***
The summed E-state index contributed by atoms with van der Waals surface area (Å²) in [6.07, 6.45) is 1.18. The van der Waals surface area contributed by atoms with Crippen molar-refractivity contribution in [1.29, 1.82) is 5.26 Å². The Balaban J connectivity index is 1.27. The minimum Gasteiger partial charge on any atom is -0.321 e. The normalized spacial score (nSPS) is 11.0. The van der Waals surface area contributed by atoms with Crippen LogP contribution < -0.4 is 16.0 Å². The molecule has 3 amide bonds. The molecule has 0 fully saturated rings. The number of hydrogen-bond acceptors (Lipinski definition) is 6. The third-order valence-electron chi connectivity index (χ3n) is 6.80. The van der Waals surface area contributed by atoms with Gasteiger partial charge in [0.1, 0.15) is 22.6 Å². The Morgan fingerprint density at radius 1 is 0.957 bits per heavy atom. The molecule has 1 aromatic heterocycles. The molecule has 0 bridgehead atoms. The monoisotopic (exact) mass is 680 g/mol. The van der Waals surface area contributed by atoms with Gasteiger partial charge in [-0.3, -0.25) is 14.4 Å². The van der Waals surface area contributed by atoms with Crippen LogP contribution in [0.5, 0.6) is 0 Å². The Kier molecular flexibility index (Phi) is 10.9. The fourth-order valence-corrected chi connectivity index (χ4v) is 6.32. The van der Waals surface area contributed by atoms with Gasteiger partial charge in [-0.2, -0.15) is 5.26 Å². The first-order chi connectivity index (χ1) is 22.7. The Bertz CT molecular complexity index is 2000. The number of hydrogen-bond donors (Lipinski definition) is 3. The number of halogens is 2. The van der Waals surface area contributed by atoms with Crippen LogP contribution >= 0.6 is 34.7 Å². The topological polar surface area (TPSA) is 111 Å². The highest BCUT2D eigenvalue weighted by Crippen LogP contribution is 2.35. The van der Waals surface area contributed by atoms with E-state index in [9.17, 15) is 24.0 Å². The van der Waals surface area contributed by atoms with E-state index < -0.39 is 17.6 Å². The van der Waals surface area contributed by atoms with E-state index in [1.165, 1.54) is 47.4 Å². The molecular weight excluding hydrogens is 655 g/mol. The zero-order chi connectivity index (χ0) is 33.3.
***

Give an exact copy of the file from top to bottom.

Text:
The summed E-state index contributed by atoms with van der Waals surface area (Å²) in [6.07, 6.45) is 1.18. The van der Waals surface area contributed by atoms with Crippen molar-refractivity contribution in [1.29, 1.82) is 5.26 Å². The Balaban J connectivity index is 1.27. The minimum Gasteiger partial charge on any atom is -0.321 e. The normalized spacial score (nSPS) is 11.0. The van der Waals surface area contributed by atoms with Crippen LogP contribution < -0.4 is 16.0 Å². The molecule has 3 amide bonds. The molecule has 0 fully saturated rings. The number of hydrogen-bond acceptors (Lipinski definition) is 6. The third-order valence-electron chi connectivity index (χ3n) is 6.80. The van der Waals surface area contributed by atoms with Gasteiger partial charge in [0.1, 0.15) is 22.6 Å². The Morgan fingerprint density at radius 1 is 0.957 bits per heavy atom. The molecule has 1 aromatic heterocycles. The molecule has 0 bridgehead atoms. The monoisotopic (exact) mass is 680 g/mol. The van der Waals surface area contributed by atoms with Gasteiger partial charge in [-0.3, -0.25) is 14.4 Å². The van der Waals surface area contributed by atoms with Crippen LogP contribution in [0.5, 0.6) is 0 Å². The Kier molecular flexibility index (Phi) is 10.9. The fourth-order valence-corrected chi connectivity index (χ4v) is 6.32. The van der Waals surface area contributed by atoms with Gasteiger partial charge in [-0.2, -0.15) is 5.26 Å². The first-order chi connectivity index (χ1) is 22.7. The Bertz CT molecular complexity index is 2000. The number of hydrogen-bond donors (Lipinski definition) is 3. The number of halogens is 2. The van der Waals surface area contributed by atoms with Crippen LogP contribution >= 0.6 is 34.7 Å². The topological polar surface area (TPSA) is 111 Å². The highest BCUT2D eigenvalue weighted by Crippen LogP contribution is 2.35. The van der Waals surface area contributed by atoms with E-state index in [9.17, 15) is 24.0 Å². The van der Waals surface area contributed by atoms with E-state index < -0.39 is 17.6 Å². The van der Waals surface area contributed by atoms with E-state index in [1.165, 1.54) is 47.4 Å². The molecular weight excluding hydrogens is 655 g/mol. The zero-order chi connectivity index (χ0) is 33.3.